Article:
3D drawing disrupts shoe production with more efficiency
Reebok and BASF collaborate on latest innovation that is changing footwear creation.
BY ANNA SPIEWAK
As more manufacturers bring production back to the U.S., in an effort to cut costs and move closer to their customers, Reebok and BASF are following suit with their latest shoe partnership.
The global athletic footwear company and the leading chemical company have teamed up on Reebok’s latest innovation—the Liquid Factory, which could change the process and speed of footwear creation.
Developed by the Reebok Future team, the Liquid Factory uses modern software and robotics to draw shoes in three dimensions. This new technique utilizes 3D drawing, where proprietary liquid material—created especially for Reebok by BASF—is used to draw shoe componentry cleanly and in 3D layers (see video below). What makes this layering technique unique is that it doesn’t have to use traditional molds, which are expensive, time-consuming and heavily dependent on labor. Due to the current mold-driven process, almost all athletic footwear is made in Asian factories. With this new liquid process, a machine can draw the components of a Reebok shoe anywhere, including Rhode Island where the Liquid Factory is located.
“We knew what we wanted and BASF quickly figured out the best path to get there.”
—Bill McInnis, Head of Future at Reebok
“The point of automation is to shorten the production cost and enable that automation. So instead of a person sitting there and putting a sole on, they were able to dispense it in 3D on the part itself— that saved a lot of time,” said Chau Nguyen, Market Segment Manager for Footwear, PM North America, BASF, who’s worked closely on this product.
Reebok, which collaborated with BASF earlier on another innovation—a first by the chemical company—TPU tubes inside the Harmony Road shoe, approached the German chemical giant about a need for a polyurethane (PU) system with unique properties that could not be found in the market. BASF, being a technology leader in the world of PU chemistry was quick to help.
The chemical company developed a urethane-based liquid to help eliminate molds. That liquid is then drawn on the entire shoe as the outsole, resulting in a three-dimensional fit. This creates the Reebok Liquid Speed shoe, the first concept to come out of this process.
“We provide the material to Reebok that has the required rheology and reactivity to produce a part with no molds,” said Nguyen. “Look at it as if drawing with ketchup. When you draw with this material, it’s already curing, it’s already started to solidify.”
“We were certainly aware of BASF's stellar reputation for creating chemistry solutions in general, but what really appealed to us was the way the team attacked creating the appropriate chemistry for a brand-new application in our industry,” Bill McInnis, Head of Future at Reebok, told BASF in an interview. “We knew what we wanted and BASF quickly figured out the best path to get there.”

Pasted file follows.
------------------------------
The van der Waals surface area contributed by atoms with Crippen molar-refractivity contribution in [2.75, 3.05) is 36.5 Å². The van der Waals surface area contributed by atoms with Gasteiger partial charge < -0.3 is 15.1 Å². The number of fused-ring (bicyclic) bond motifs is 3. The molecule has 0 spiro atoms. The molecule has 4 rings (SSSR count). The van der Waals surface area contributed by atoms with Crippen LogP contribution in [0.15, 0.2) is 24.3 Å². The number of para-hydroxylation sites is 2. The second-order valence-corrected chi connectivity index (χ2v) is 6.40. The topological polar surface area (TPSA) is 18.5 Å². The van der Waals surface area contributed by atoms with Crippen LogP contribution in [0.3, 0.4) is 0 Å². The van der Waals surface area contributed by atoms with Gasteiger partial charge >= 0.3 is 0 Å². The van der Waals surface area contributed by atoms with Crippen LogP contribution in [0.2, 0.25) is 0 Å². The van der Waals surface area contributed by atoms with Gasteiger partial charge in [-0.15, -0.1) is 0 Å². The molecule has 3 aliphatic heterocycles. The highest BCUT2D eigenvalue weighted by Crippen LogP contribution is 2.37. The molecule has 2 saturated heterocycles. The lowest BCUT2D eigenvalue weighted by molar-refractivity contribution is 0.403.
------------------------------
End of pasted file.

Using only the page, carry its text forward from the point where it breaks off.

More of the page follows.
And in addition to efficiency, this shoe also provides better comfort.
“In this case the outsole has wings on it and it wraps around to the sides of the shoe. You have tension at the top of your foot, and usually all of the materials are combined together,” Nguyen added. “Well, in this case you have material attached to the sides, the medial and the lateral parts of your foot, so you get a more custom fit.”
Liquid Speed is an energy-return focused running shoe that brings the outsole and lacing together in one piece for a comprehensive feel and sensory feedback for the entire foot, per Reebok. The shoe was released with a limited edition of 300 pairs in November 2016 that were sold out online within hours for $189.50 each.
McInnis said only 300 pairs were initially made because Reebok was borrowing lab time for the first batch. Now that the company had its own Liquid Factory built in Rhode Island, there will be more in the pipeline.
According to Nguyen, this is the first ever high-rebound outsole, since up until this point a lot of outsole materials have been made of rubber.
“When you’re running, a certain amount of energy is going to the ground. So, when you hit the ground, in this case, it absorbs the energy and then it returns it, that’s why it’s called high rebound,” he added.
In addition to footwear disruption, it looks like the two innovation giants are on the right track in terms of production as well. Active reshoring is on the upward trajectory. Per a BCG survey of 263 U.S. manufacturing executives last year, 17 percent of manufacturers are moving operations back to the U.S., up from 13 percent in 2013. Additionally, U.S. has surpassed China as the most likely destination for new factory capacity for goods sold in the U.S.
And the future of footwear innovation certainly looks bright for BASF. Reebok is working on further platforms this year, and BASF is supplying the material for them again.
“The various chemistries provided by BASF—we have separate chemistries for cushioning, durability and support— are central to these creations,” McInnis added.
This article was published in May 2017, in collaboration with Reebok.
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